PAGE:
• People don’t trust a CDN

If you can use this this, you should, it is a simple switch to turn it on.

More Info: http://www.asp.net/ajaxlibrary/cdn.ashx

CLR/BCL: ETW Support

Useful Ratio: 0.8 : 1

Introduction: ETW, Event Tracing for Windows, is a feature of Windows for doing logging at the kernel level. It is brilliant as you can do THOUSANDS of messages per second with VERY low CPU usage. With .NET 4 we have CLR support for this so understanding what is happening in the CLR along with our applications becomes very easy.

Thoughts: We have been able to write to ETW since .NET 3.0 – all this is is support for the CLR events, so really you need to be debugging performance issues in the CLR.

More Info: http://naveensrinivasan.com/2010/03/17/using-clr-4-0-event-tracing-for-windows-etw-along-with-application-etw/

ASP.NET: Grid & List Row Selection Persistence

Useful Ratio: 0.8 : 1

Introduction: Allows the selected row in a list or grid to be persisted automatically over post backs.

Thoughts: Simple for why this is not seen as useful: People who care use ASP.NET MVC

More Info: http://www.asp.net/aspnet-4/videos/aspnet-4-quick-hit-persistent-gridview-row-selection

CLR/BCL: Primary Interop Assembly Embedding

Useful Ratio: 0.9 : 1

Introduction: PIA’s (Primary Interop Assemblies) are mappings between COM+ API’s and .NET. Similar to header files in C. These are exposed as separate assemblies and in .NET 4 you can embed just the code you use in your assembly as part of the build rather than requiring the separate assemblies.

Thoughts: I don’t think this is important at all – we have learnt to include the assemblies we need with our solution so embedding code is just a solution to a problem that didn’t exist.

More Info: http://www.hanselman.com/blog/CLRAndDLRAndBCLOhMyWhirlwindTourAroundNET4AndVisualStudio2010Beta1.aspx

CLR/BCL: SortedSet

Useful Ratio: 0.9 : 1

Introduction: SortedSet is a class for doing sorting, similar to SortedList or SortedDictionary. However where the old ones internally use a hash table, this uses a binary tree and thus gets some FANTASIC performance in many situations where the others would have bad perf.

Thoughts: I don’t think there is enough understanding of patterns with .NET developers – we are too quick to just use what Microsoft gives us and move along. So there isn’t enough people thinking about the pattern for their data structures so they see this as a solution to a solved problem. Those that do care, already have built their own code for this problem.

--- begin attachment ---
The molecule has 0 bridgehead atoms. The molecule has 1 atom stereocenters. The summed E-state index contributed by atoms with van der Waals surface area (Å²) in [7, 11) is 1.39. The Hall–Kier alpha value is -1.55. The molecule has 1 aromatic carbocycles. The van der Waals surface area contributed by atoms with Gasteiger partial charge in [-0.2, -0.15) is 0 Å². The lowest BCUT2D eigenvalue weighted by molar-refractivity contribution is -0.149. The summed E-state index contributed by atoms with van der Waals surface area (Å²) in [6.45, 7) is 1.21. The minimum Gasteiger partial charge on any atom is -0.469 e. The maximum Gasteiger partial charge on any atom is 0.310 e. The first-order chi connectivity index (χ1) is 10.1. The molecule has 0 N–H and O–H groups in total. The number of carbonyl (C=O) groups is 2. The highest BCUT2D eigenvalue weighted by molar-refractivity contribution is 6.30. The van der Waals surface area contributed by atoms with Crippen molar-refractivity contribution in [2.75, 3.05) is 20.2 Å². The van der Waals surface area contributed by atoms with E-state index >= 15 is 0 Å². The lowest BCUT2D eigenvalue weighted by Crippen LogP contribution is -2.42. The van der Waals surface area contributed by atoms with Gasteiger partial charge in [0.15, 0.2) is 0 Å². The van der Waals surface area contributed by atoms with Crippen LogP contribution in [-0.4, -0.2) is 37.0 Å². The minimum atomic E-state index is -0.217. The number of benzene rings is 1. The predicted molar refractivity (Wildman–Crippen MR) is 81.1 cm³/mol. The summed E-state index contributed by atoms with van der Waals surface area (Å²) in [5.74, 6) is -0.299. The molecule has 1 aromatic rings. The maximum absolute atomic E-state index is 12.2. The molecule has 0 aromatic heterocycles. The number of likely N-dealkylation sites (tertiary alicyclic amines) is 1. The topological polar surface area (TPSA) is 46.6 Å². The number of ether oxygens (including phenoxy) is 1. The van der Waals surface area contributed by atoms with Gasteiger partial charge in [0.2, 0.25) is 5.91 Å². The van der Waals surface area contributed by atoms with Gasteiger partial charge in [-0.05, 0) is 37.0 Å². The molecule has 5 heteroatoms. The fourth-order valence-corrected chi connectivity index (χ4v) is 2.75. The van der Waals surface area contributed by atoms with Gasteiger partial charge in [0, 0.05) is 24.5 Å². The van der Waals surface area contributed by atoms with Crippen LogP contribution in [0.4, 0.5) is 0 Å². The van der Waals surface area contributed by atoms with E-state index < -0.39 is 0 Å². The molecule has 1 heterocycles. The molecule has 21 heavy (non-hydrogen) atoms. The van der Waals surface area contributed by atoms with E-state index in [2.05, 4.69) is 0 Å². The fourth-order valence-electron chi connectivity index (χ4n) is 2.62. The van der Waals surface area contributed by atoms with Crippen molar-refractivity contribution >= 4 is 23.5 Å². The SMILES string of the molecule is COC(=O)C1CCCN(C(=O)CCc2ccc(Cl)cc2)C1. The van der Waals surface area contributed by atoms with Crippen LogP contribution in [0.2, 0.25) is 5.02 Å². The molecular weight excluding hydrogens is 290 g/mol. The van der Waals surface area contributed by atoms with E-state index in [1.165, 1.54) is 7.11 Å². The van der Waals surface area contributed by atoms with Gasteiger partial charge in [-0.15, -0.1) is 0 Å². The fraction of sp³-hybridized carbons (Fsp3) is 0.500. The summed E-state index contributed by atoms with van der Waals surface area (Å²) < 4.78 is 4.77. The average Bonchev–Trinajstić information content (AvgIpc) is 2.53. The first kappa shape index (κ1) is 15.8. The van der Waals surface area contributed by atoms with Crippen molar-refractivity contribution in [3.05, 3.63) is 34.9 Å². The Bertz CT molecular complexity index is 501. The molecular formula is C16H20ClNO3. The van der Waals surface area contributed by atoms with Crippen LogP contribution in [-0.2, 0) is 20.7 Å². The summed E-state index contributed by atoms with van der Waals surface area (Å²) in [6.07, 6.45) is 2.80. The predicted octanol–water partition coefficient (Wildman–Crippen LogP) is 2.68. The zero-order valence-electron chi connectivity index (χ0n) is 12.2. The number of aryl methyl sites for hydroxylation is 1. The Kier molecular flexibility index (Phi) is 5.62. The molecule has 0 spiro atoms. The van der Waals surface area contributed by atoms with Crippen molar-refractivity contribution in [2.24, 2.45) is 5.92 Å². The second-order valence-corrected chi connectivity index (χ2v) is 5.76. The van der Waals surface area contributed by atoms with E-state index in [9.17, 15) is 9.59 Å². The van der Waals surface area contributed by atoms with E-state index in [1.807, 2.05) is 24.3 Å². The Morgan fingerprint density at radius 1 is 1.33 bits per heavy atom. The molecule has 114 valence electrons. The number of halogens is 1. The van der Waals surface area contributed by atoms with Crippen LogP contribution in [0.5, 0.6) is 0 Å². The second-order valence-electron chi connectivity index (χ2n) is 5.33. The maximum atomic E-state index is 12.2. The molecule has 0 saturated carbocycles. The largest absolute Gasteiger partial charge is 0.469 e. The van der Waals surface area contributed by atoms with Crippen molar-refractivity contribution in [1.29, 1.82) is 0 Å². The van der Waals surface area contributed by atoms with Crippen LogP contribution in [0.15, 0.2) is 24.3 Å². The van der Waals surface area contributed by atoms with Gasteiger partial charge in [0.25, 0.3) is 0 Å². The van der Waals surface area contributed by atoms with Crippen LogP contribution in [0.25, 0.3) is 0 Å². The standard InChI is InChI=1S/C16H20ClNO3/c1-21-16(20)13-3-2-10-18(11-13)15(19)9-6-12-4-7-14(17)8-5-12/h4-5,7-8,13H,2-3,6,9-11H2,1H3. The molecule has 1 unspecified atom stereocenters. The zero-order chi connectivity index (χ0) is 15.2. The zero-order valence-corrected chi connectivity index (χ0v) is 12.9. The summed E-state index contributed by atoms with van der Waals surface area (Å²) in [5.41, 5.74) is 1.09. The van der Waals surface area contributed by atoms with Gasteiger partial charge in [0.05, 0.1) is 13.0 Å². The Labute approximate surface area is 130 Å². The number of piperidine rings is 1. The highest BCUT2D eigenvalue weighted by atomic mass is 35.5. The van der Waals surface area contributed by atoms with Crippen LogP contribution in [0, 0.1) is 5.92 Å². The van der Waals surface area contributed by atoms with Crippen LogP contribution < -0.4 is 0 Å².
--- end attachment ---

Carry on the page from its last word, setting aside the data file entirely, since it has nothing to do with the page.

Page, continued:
More Info: http://www.sadev.co.za/content/net-4-baby-steps-part-vi-sortedset

WPF: Windows 7 Integration (System.Windows.Shell)

Useful Ratio: 0.9 : 1

Introduction: Building a WPF application and want to take advantage of new Windows 7 features like the taskbar, quick launch or overlays? It is easy with the System.Windows.Shell.

Thoughts: I don’t get why this isn’t more popular, it is a VERY useful set of tools. Maybe people just don’t like WPF?

More Info: Rudi Grobler has a series on this:

ASP.NET: Routing for WebForms

Useful Ratio: 0.9 : 1

Introduction: ASP.NET MVC brought us routing support so that we can direct URL’s to specific content based on a convention or a configuration. With .NET 4 we get support for this in WebForms.

Thoughts: WebForm developers don’t care about this, they have never needed it and don’t need it now. I see the big market for this is actually hybrid scenarios where you using WebForms and MVC in the same system… a VERY small market.

More Info: http://msdn.microsoft.com/en-us/magazine/dd347546.aspx

Comments

Mike Paterson's picture

I've got to disagree with your thoughts surrounding "CLR/BCL: Side by Side (SxS) CLR's in the same process". This has been extremely useful for my team. We work in .NET 4 and write services and reusable class libraries for use by another team. That other team is still working in .NET 3.5. It's great that our shared code can be .NET 3.5 and all internal-only code can be .NET 4. I agree that it may not be a huge use case but when you need it, it's amazing.

Robert MacLean's picture

Never thought of that and it is a great point, thanks for sharing it :)